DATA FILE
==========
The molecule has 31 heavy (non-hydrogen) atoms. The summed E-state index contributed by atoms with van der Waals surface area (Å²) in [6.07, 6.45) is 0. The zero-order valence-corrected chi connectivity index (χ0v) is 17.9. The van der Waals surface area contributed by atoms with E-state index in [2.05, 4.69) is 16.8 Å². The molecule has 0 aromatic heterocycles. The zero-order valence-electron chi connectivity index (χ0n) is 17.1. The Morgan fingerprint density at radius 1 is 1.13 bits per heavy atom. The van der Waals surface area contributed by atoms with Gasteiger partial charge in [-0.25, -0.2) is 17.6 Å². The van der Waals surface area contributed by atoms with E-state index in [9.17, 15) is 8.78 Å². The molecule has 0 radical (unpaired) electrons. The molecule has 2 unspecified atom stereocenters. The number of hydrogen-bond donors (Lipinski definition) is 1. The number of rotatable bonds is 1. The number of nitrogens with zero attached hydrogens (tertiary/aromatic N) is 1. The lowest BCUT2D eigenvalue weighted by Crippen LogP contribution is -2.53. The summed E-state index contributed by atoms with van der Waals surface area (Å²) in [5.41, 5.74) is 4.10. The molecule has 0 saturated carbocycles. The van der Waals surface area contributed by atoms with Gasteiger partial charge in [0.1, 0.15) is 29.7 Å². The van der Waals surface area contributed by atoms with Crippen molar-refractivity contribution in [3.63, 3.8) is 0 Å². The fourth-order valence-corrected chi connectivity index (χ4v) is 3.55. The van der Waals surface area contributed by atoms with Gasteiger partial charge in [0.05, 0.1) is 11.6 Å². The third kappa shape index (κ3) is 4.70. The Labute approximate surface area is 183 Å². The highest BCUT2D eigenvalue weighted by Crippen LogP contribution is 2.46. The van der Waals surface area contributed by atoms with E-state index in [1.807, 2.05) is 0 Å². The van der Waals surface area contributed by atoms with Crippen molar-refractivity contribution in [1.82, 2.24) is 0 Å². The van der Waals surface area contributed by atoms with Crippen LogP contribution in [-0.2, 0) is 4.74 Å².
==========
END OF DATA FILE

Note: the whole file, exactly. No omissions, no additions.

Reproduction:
The molecule has 31 heavy (non-hydrogen) atoms. The summed E-state index contributed by atoms with van der Waals surface area (Å²) in [6.07, 6.45) is 0. The zero-order valence-corrected chi connectivity index (χ0v) is 17.9. The van der Waals surface area contributed by atoms with E-state index in [2.05, 4.69) is 16.8 Å². The molecule has 0 aromatic heterocycles. The zero-order valence-electron chi connectivity index (χ0n) is 17.1. The Morgan fingerprint density at radius 1 is 1.13 bits per heavy atom. The van der Waals surface area contributed by atoms with Gasteiger partial charge in [-0.25, -0.2) is 17.6 Å². The van der Waals surface area contributed by atoms with E-state index in [9.17, 15) is 8.78 Å². The molecule has 0 radical (unpaired) electrons. The molecule has 2 unspecified atom stereocenters. The number of hydrogen-bond donors (Lipinski definition) is 1. The number of rotatable bonds is 1. The number of nitrogens with zero attached hydrogens (tertiary/aromatic N) is 1. The lowest BCUT2D eigenvalue weighted by Crippen LogP contribution is -2.53. The summed E-state index contributed by atoms with van der Waals surface area (Å²) in [5.41, 5.74) is 4.10. The molecule has 0 saturated carbocycles. The van der Waals surface area contributed by atoms with Gasteiger partial charge in [0.1, 0.15) is 29.7 Å². The van der Waals surface area contributed by atoms with Crippen molar-refractivity contribution in [3.63, 3.8) is 0 Å². The fourth-order valence-corrected chi connectivity index (χ4v) is 3.55. The van der Waals surface area contributed by atoms with Gasteiger partial charge in [0.05, 0.1) is 11.6 Å². The third kappa shape index (κ3) is 4.70. The Labute approximate surface area is 183 Å². The highest BCUT2D eigenvalue weighted by Crippen LogP contribution is 2.46. The van der Waals surface area contributed by atoms with E-state index in [1.807, 2.05) is 0 Å². The van der Waals surface area contributed by atoms with Crippen molar-refractivity contribution in [1.82, 2.24) is 0 Å². The van der Waals surface area contributed by atoms with Crippen LogP contribution in [-0.2, 0) is 4.74 Å².